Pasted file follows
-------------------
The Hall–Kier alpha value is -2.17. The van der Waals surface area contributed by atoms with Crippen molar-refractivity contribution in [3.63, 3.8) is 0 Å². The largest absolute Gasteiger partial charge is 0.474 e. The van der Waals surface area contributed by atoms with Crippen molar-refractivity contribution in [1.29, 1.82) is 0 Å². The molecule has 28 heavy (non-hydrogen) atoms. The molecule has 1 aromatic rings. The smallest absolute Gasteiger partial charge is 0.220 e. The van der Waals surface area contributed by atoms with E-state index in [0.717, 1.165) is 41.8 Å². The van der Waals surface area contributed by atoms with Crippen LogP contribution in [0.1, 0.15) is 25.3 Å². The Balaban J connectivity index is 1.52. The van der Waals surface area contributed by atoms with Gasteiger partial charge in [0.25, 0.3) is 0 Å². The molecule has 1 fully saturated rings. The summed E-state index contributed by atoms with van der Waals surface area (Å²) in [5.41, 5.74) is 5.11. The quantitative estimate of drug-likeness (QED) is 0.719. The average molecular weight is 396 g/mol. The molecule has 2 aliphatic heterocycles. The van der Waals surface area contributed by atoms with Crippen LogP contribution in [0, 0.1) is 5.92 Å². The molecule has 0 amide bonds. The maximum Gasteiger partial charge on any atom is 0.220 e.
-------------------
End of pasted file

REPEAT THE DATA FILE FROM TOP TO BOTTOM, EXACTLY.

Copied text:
The Hall–Kier alpha value is -2.17. The van der Waals surface area contributed by atoms with Crippen molar-refractivity contribution in [3.63, 3.8) is 0 Å². The largest absolute Gasteiger partial charge is 0.474 e. The van der Waals surface area contributed by atoms with Crippen molar-refractivity contribution in [1.29, 1.82) is 0 Å². The molecule has 28 heavy (non-hydrogen) atoms. The molecule has 1 aromatic rings. The smallest absolute Gasteiger partial charge is 0.220 e. The van der Waals surface area contributed by atoms with E-state index in [0.717, 1.165) is 41.8 Å². The van der Waals surface area contributed by atoms with Crippen LogP contribution in [0.1, 0.15) is 25.3 Å². The Balaban J connectivity index is 1.52. The van der Waals surface area contributed by atoms with Gasteiger partial charge in [0.25, 0.3) is 0 Å². The molecule has 1 fully saturated rings. The summed E-state index contributed by atoms with van der Waals surface area (Å²) in [5.41, 5.74) is 5.11. The quantitative estimate of drug-likeness (QED) is 0.719. The average molecular weight is 396 g/mol. The molecule has 2 aliphatic heterocycles. The van der Waals surface area contributed by atoms with Crippen LogP contribution in [0, 0.1) is 5.92 Å². The molecule has 0 amide bonds. The maximum Gasteiger partial charge on any atom is 0.220 e.